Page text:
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I don't think your plan is bad, but I wouldn't do it unless you realize that despite doing the research you might not be able to get a radiology spot. Have a backup plan (either doing something like IM here in the US, or returning to your country to do radiology residency, etc.). There are quite a few US students with high USMLE I score who don't get radiology, so it's not a sure thing.
I wholeheartedly agree. This is actually what's holding me back. I have the chance to match into IM this year, so it would be so frustrating if I fail to match into Rads 2 years from now and then go back to IM.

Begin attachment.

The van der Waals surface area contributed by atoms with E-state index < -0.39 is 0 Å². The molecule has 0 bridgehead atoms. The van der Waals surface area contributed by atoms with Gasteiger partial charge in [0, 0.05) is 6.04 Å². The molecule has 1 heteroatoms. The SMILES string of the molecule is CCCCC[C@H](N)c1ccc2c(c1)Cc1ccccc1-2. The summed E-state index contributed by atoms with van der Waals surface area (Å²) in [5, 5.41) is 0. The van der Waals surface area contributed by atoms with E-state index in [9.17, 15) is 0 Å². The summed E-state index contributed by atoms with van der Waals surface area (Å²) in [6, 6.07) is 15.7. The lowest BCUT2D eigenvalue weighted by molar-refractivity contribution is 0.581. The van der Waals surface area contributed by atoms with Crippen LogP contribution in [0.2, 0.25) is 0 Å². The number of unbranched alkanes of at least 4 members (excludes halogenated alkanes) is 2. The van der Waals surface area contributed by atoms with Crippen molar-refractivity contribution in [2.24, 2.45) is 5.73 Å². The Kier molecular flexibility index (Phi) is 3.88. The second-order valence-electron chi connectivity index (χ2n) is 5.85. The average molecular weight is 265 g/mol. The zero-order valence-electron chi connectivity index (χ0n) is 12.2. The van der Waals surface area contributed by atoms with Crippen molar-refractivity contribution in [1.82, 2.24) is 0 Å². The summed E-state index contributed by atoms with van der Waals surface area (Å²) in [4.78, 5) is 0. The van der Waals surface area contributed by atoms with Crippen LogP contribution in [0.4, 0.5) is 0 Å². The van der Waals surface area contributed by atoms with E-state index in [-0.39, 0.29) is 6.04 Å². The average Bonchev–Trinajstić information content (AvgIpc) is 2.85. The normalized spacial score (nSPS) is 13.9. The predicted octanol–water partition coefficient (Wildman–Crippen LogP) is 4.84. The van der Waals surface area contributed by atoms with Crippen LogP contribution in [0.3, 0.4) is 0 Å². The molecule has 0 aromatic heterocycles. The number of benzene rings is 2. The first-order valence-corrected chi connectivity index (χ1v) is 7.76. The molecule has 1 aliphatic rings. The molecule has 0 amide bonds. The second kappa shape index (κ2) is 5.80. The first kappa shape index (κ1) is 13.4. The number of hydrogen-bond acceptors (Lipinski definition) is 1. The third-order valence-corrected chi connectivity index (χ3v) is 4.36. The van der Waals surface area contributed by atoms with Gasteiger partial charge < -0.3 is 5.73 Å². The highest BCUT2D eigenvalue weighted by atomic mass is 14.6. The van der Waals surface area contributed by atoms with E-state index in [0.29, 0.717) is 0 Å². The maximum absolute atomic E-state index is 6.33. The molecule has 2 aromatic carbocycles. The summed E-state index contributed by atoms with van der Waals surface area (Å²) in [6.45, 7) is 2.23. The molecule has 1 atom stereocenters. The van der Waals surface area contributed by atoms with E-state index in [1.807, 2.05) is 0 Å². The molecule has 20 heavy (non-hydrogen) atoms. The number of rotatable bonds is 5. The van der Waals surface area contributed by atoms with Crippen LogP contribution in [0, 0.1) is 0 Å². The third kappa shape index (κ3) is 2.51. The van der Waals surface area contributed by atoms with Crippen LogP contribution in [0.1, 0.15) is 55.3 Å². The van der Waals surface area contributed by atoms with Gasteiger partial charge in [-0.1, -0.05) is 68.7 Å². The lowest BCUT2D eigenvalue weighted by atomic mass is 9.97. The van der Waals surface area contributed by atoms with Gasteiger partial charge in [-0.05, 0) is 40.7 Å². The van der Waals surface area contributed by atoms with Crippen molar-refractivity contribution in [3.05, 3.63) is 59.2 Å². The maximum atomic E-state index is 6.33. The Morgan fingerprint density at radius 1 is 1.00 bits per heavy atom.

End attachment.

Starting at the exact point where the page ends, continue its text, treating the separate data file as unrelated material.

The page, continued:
dragonfly99

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Alternative would be do IM now, and apply for radiology in a couple of years from now, having proved yourself clinically in the US. It might not help your rads application that much, however.

This all depends on your level of risk tolerance. Honestly, a year or two is not that long in the grand scheme of things. Even if you don't get the rads spot, you'll end up learning a lot about radiology that other IM residents won't know. Most of you all (FMG's) are quite young anyway, so even if you end up having to do IM you will probably still be younger than a lot of the US trainees...it's just a question of how you want to spend your time in the next couple of years, and how much risk you are willing to take on for uncertain benefit.
 
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derm83